Hip Resurfacing

Hip resurfacing or 'The Birmingham Hip' is a technique designed to reline rather than replace the worn hip joint.


A total hip replacement is the standard operation for an osteoarthritic hip. During a hip replacement the head and neck of the femur are removed. A cavity of approximately 15-20 cm long is then made in the shaft of the femur and a metal stem inserted. A cup is then placed into the socket which has been reamed to shape.

BHRX-ray BHRX-ray

In hip resurfacing, the hip joint is relined rather than replaced. The head and neck of the femur are preserved. The worn surfaces of the head and socket are carefully machined away with precision instruments. The joint is then lined with a metal covering for the head and socket.

The hip resurfacing implant has three key potential advantages:


The newest development in The Birmingham Hip Resurfacing is the Birmingham Midhead Resection (BMHR). This was developed to widen the amount of people who can be offered a hip resurfacing.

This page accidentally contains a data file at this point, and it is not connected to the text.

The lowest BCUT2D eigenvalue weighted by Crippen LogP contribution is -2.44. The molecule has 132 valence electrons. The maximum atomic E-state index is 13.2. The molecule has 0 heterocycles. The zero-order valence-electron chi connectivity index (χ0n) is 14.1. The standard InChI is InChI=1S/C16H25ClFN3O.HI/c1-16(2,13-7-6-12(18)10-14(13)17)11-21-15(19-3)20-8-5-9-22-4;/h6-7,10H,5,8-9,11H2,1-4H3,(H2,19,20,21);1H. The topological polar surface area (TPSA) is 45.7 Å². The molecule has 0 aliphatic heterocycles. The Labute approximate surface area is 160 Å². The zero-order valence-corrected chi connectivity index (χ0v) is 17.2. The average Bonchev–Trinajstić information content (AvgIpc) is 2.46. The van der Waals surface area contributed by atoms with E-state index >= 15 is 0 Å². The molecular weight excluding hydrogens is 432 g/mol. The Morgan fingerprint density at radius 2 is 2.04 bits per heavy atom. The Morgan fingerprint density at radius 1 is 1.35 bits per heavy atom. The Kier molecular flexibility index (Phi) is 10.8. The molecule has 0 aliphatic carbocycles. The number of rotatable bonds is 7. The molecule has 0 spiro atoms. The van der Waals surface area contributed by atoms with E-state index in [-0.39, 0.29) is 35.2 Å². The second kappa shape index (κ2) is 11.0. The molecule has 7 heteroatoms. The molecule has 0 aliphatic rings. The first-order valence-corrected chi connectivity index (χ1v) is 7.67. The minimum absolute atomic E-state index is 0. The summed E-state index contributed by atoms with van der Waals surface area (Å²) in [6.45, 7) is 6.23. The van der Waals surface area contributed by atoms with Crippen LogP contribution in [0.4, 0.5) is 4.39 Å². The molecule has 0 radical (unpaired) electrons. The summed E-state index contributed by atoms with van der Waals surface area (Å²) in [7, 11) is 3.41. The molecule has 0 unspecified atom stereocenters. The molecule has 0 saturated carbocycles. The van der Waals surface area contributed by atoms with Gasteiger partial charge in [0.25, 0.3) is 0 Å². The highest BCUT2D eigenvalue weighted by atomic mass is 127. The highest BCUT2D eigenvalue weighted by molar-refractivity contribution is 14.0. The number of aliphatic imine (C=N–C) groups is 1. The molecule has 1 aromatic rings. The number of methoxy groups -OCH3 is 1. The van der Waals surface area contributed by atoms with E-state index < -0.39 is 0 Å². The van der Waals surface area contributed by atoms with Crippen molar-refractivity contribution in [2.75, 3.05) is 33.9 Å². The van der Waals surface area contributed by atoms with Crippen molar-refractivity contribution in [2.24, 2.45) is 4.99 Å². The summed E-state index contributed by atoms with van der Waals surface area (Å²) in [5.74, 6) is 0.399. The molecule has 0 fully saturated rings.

In particular, it is aimed at patients who may have a deformed femoral head, collapse of the femoral head or patients who have poorer bone quality (for example women who are near the menopause). It comprises the well tested Birmingham Hip articulation, but has a short stem that passes down the femoral neck, but does not pass into the shaft and as such retains the bone conserving advantages of traditional resurfacings.

Mr Malik is part of the initial group of surgeons asked to perform clinical evaluation of this hip resufacing and would be happy to discuss its appropriateness for each individual at time of surgery.

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